Make a Snow Globe!

globes2.jpgWant a FUN project to do with the kiddos? You’ve come to the right place~ 😉

Thanks to Martha Stewart’s basic instructions, we tackled about 12 snow globes the Friday before Christmas…and learned a LOT in the process. Like there really is a reason to use epoxy glue…and oil-based enamel paint…hee. But overall, we’re extremely happy with how our domes of snow turned out!

Here’s what you’ll need:

  • Jars and lids in varying sizes. You can use baby food jars but our faves were pimiento jars and diced garlic jars. They’re rounder as you can seesnowglobes.jpg in the picture at right. Martha Stewart also recommended those tall skinny olive jars, but we went with what we had on hand!
  • Oil-based enamel paint (for the lids). We used sage green (it looks minty in the pictures, but it’s really sage. Really.).
  • Sand paper–to roughen inside of lid before gluing ornaments
  • Clear-drying epoxy glue (we cheated and used hot glue guns. By day 4 more than “flakes” were floating around in our globes!) Use epoxy glue!!!
  • Plastic or ceramic figurines (not metal–too prone to rust). I raided the Christmas supplies in our attic, specifically a box of miniature resin Christmas ornaments! We also used a couple of synthetic evergreen tips for mini-Christmas trees, available at floral supply shops (or robbed from other Christmas decor around your house).
  • Distilled water, glitter (again, we went with what we had on hand–red and silver), and liquid Glycerin (available at pharmacies/drug stores).

Sand the insides of your lids, paint the outsides, and while the paint is drying, gather all your ornaments. My girls also made a globe with a plastic toy horse as the showpiece. So think outside the box. I had a miniature collection of resin nativity ornaments, and we even used some small wooden ones (I sprayed them with acrylic sealant) that never make it on the tree.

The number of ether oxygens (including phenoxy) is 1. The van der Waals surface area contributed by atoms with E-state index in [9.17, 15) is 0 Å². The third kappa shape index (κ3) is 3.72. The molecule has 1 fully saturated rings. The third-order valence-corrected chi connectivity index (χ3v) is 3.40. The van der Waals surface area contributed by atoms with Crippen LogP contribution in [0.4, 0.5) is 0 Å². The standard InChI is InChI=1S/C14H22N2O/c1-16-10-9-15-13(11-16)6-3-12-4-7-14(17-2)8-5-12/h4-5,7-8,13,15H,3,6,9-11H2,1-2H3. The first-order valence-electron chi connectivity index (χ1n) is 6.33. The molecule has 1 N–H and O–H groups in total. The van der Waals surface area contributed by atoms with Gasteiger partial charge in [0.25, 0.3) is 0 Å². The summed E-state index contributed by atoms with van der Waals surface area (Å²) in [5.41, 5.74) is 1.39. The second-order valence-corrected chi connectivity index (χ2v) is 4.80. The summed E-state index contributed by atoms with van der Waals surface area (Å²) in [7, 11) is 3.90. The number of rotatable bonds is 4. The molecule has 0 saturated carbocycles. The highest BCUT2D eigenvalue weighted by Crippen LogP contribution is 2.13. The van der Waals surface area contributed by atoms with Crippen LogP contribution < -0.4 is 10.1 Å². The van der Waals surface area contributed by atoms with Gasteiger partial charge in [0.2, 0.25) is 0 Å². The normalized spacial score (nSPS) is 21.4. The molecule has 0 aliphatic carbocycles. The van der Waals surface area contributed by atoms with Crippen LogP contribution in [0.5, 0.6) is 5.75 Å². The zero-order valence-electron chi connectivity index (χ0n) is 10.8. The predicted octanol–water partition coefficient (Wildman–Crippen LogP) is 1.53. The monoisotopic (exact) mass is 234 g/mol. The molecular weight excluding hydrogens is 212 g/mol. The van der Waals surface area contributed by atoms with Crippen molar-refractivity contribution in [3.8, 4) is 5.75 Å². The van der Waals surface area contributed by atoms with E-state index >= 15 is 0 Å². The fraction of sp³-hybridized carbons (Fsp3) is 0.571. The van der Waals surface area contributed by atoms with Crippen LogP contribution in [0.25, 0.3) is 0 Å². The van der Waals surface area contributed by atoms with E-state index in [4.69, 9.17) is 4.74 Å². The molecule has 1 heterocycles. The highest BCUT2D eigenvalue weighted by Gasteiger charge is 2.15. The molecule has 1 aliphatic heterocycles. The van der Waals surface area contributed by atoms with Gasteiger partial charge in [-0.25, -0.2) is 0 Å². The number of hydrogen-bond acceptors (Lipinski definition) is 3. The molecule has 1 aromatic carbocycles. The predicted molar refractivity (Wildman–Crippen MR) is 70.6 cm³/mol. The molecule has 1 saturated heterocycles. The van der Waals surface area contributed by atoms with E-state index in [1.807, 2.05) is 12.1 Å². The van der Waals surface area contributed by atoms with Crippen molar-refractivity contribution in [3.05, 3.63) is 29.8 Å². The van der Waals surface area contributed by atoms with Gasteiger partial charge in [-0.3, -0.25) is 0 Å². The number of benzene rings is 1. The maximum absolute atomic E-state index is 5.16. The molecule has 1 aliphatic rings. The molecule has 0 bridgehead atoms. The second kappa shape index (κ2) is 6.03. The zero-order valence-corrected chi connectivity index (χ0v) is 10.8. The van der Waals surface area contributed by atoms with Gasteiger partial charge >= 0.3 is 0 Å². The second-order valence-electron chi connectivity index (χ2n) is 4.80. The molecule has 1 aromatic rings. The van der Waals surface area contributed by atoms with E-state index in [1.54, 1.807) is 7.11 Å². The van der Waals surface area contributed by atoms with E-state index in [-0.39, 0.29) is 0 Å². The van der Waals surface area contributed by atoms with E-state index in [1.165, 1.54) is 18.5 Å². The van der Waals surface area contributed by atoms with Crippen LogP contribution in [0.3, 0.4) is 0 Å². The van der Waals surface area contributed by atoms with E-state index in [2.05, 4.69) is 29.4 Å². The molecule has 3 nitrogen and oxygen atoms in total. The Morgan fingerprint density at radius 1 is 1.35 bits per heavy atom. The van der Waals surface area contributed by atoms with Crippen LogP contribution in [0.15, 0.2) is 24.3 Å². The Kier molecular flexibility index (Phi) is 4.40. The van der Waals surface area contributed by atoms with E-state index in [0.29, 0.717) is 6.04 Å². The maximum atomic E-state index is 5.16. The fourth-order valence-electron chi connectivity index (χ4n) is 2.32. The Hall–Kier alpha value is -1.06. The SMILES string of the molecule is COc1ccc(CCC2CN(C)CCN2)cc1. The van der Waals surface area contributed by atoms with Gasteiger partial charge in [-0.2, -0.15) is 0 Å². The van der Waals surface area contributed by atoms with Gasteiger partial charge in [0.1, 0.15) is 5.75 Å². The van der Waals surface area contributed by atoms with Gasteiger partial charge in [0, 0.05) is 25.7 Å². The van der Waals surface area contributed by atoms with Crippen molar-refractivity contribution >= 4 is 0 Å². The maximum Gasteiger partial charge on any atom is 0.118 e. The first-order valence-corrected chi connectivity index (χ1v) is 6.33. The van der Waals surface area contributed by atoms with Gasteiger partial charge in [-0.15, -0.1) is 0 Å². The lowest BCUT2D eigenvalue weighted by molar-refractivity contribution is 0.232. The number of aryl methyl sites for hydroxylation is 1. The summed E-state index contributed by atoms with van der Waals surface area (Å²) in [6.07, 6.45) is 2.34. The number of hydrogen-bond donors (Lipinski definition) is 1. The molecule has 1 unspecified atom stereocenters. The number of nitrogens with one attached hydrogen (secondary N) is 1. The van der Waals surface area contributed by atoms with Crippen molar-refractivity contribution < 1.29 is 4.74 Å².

My oldest came up with the idea of gluing a “platform” to the lids and then gluing the ornaments to the platform…so that the globes.jpg“pretty” is up past the neck of the jar, and more visible. For platforms we used dice, vitamin bottle lids, water bottle lids…etc. It worked great, and you can’t even see them as they are beneath the ornament.

Once you have everything glued and ready to go, fill the jar almost to the top with water, shake a few drops of Glycerin in and add glitter. The Glycerin, according to Ms. Stewart, keeps the glitter from falling too quickly. Don’t put too much, she warns, or the glitter will stick to the ornaments and the bottom of the jar. (Mm-hm. It will.) Then screw on your lid and shake ferociously. Ooh, it’s sooooo pretty!!!

14 thoughts on “Make a Snow Globe!”

  1. Me too! Kyle loved looking at everyone’s snow globes at other houses so I look forward to making some for him next year!! Thanks for the great idea!!

  2. How neat, I will have to try this with my children. I saw the photo earlier and really appriciate you sharing how to do them. Juli

  3. Sorry I didn’t get it posted before Christmas, Gina, but with snow lasting all winter…we always leave our snowmen and now “snow globes” up till February at least anyway!!! Originally we weren’t going to make so many, but sometimes a project like this is perfect to do massive “assembly” line style! And the kids kept coming up with new ideas for ornaments…

    Hope you all share your pics with me when you finish! I’d love to post them here!

  4. Wow! This is a great craft idea for the holiday season. You should consider turning this into an article and publishing it on the top article publishing sites on the web!

  5. Thanks! I’m flattered…I wonder though, since I got the idea from Martha Stewart, wouldn’t it be stealing her idea? 😉

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